Meeting all challenges

In the Spokane area, just across the border from Idaho, many of the concrete tile and clay sewer lines were installed 70 years ago. Many have offsets and joints that have been infiltrated with roots. The soils are a geological mix of gravel, soft sand and rocks, and the ground is prone to frequent shifting that can cause lines to break and collapse.

Many lines were never properly vetted after installation, which resulted in problems. They recently found a 5-inch rock in a 4-inch line. The line was badly damaged and had to be replaced. Lines will sometimes have a bell or a low spot and thus a sludge blockage. Robinson says you can run a cable through those spots a hundred times and not clear the line. If a replacement is required they will often recommend another contractor.

Another issue is the non-flushable products, a major contributor to problems in the pipes.

“With roots, we use the cables. For the non-flushable situation the jetter is the answer,” Robinson says.

Residential lateral and drain lines, beginning with the kitchen sink, are Action’s bread and butter.

“We love working with the homeowner,” Robinson says. “Our service has been tailored to them. But we want to open up and offer solutions to more commercial and municipal customers. Including pipe patching has been exciting for us as we launch that service. Right now we have a 24-inch system and when an opportunity comes along to repair a 48-inch line we will quickly get that equipment in-house. That is in our plan.”

Technicians are all trained on pipe patching, jetting and all other services. Their skills and understanding of systems are evaluated and then they can specialize.

“Our trailer jetter provides 12 gpm/3,000 psi, and it’s essential a tech understand the situation when working in the basement of a home with the jetter trying to get through a blockage in the line,” Robinson says. “You’re putting that water in the pipe and could cause a flood if not done appropriately. You could flood that home. We have to have confidence in our employees so they can evaluate a situation. ‘OK. This is how I can do the job without damage to the home.’ We want a superb product and no damage to the home.”

Robinson says they encourage homeowners to have an outside clean-out and educate them as to the advantages. He says they usually understand the benefits but can’t always afford the extra expense.

Robinson has also started working with real estate agents to educate them on the benefits of the buyer or seller having a line evaluated prior to a sale.

Municipal work still represents a small portion of the business, but in some rural areas, or towns without their own equipment, Action can step in and clean manholes and sewer mains.

Race for the cup

Robinson says that in this day and age, good upper management is a necessity.

“This industry is very different than it was 25 years ago in a drain cleaning shop – or just about any business,” he says. “Business can be hostile. You have regulations, tax codes. In our area we might have one tech do eight jobs in a day, but he might be in five different tax rates. I can’t expect my technicians to keep all that straight. They have a job to do. We have business license fees and other issues to address. Upper management is the key.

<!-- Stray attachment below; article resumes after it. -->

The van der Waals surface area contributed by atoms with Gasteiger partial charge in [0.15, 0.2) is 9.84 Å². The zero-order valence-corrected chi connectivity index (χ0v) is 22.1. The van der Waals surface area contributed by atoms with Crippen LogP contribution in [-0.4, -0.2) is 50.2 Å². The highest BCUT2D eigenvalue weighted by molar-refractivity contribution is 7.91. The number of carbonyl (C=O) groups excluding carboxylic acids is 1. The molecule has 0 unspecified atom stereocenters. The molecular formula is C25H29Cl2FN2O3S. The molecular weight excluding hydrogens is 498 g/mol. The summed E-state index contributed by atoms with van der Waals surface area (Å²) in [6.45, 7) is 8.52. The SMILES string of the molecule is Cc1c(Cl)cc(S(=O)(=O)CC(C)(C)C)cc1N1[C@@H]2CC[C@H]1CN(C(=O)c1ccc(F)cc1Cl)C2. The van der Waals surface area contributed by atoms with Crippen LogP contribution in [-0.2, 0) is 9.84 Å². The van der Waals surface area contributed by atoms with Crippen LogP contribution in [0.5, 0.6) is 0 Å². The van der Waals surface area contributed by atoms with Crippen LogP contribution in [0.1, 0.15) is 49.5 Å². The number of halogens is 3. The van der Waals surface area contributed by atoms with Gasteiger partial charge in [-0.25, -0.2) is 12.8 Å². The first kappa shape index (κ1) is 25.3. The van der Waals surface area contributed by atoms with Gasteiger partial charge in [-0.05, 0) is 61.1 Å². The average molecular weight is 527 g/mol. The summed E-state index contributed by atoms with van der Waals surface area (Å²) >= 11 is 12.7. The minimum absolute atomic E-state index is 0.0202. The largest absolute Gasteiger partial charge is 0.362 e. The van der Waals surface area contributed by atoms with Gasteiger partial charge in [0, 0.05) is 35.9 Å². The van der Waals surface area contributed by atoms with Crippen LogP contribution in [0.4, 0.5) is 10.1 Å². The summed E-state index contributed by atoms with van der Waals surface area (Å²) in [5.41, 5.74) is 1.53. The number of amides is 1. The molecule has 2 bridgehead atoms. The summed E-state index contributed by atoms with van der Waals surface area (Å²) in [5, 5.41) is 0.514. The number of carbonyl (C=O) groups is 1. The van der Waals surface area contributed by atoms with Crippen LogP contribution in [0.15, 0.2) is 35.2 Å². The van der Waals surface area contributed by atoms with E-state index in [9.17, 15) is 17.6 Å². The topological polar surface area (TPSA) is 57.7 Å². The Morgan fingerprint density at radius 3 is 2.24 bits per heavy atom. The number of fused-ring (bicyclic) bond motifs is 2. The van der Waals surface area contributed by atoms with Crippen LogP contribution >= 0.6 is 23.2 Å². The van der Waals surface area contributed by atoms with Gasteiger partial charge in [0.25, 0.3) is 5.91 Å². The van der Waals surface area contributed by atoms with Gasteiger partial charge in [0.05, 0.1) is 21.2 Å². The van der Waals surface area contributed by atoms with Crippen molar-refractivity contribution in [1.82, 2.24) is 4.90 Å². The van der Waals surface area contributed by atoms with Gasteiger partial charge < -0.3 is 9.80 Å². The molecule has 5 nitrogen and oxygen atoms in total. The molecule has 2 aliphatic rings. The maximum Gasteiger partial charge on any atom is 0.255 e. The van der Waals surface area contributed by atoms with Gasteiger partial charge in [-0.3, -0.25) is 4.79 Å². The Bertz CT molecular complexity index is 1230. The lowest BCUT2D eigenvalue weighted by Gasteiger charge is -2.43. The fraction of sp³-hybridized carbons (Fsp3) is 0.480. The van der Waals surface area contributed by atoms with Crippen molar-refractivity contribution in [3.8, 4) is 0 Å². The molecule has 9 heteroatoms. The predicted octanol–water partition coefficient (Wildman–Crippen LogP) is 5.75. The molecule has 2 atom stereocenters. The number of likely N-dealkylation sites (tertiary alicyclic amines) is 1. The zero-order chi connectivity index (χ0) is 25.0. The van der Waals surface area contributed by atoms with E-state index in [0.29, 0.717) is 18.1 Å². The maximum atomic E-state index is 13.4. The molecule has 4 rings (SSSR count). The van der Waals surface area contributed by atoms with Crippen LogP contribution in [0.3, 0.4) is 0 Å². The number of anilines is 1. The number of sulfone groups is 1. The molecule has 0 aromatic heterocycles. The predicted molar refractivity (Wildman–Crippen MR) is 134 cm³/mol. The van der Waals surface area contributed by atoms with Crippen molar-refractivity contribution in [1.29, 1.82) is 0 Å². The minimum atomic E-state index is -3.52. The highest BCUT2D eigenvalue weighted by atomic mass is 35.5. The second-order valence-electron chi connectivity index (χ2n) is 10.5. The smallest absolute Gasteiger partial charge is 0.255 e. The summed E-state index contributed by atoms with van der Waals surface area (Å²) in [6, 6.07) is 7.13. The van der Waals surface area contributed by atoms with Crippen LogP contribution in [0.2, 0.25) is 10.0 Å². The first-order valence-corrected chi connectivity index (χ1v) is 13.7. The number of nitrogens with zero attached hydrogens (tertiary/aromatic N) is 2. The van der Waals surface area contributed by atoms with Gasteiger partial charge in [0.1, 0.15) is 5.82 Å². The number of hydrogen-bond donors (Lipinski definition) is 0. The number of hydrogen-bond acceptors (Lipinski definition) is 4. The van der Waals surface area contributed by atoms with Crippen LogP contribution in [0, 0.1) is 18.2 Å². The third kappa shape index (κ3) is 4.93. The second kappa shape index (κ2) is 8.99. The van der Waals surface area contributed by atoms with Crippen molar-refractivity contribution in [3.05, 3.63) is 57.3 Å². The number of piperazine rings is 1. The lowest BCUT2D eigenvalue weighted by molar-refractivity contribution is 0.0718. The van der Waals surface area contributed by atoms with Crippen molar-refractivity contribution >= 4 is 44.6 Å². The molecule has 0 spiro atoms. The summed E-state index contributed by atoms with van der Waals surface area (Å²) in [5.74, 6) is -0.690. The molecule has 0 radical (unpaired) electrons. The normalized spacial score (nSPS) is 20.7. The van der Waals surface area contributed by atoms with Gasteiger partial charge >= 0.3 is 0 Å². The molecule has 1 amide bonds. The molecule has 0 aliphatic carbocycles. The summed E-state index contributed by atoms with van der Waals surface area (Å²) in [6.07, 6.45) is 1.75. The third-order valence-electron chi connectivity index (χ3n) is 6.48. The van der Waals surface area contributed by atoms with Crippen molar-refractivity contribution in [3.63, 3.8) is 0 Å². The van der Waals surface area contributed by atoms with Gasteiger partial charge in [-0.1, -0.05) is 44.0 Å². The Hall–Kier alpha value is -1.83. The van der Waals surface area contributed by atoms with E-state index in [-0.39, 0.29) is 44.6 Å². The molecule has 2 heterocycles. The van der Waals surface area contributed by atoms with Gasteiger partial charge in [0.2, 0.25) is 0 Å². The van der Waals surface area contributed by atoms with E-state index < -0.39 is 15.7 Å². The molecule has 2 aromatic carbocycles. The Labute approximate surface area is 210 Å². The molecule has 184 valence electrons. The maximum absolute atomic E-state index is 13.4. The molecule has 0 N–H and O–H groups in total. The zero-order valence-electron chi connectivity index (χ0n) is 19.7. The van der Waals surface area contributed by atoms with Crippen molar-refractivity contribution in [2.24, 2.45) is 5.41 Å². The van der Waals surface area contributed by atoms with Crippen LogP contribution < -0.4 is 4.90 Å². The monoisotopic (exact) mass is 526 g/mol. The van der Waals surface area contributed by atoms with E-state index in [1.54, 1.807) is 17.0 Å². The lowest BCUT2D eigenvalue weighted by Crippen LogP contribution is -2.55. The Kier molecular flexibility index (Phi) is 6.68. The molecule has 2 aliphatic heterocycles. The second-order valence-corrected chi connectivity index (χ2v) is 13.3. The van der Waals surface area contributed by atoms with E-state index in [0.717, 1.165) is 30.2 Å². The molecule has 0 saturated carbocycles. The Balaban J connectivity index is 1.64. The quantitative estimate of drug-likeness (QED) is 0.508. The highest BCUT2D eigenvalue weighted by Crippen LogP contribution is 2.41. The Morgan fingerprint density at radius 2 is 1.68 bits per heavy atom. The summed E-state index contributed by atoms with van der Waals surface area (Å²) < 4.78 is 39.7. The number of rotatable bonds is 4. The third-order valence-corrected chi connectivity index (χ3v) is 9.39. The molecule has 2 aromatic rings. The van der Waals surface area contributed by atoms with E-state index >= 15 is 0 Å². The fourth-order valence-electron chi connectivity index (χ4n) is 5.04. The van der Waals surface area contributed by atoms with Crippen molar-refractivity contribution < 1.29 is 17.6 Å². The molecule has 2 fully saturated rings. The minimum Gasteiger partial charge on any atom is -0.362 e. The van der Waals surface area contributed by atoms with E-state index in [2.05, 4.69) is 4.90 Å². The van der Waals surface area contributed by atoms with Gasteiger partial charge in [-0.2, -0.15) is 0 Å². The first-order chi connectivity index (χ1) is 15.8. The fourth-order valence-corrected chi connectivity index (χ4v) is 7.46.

“We set specific goals for each month,” he says. “These might go up or down, but there will come a time when we decide to add a truck and a man. We will continually assess the situation before we take another step.”

Surpassing expectations

McLaws is outspoken about his search for superior equipment. The company handles inspections with two Vivax-Metrotech vCam-5 systems, which he considers state of the art.

They primarily use Spartan jetters and cable machines. For spot repair, they rely on PipePatch (Source One Environmental).

Five service vans are on the road continually, with two additional vans reserved for backup and emergency situations. Although this can be an added expense, McLaws says it ensures their ability to service the customer properly.

Safety has become a focus for Robinson, and he is developing a new program to involve a weekly meeting and participation with the crew, as well as creating standard operating procedures. They want the crew trained across the board in these matters.

“We want uniformity in our training,” he says. “We want to feel completely comfortable sending a technician out on even a simple job. But we ask ourselves, are we keeping this person too busy? It can be like a chess game.”

Speaking for himself as well as McLaws, Robinson says they both are rewarded on a daily basis when they have an opportunity to work in the field. “Using that video, the locating equipment, working with the jetter, providing a needed service to our customer.”

More Information

Source One Environmental - 877/450-3701 -

Spartan Tool, LLC - 800/435-3866 -

Vivax-Metrotech Corp. - 800/446-3392 -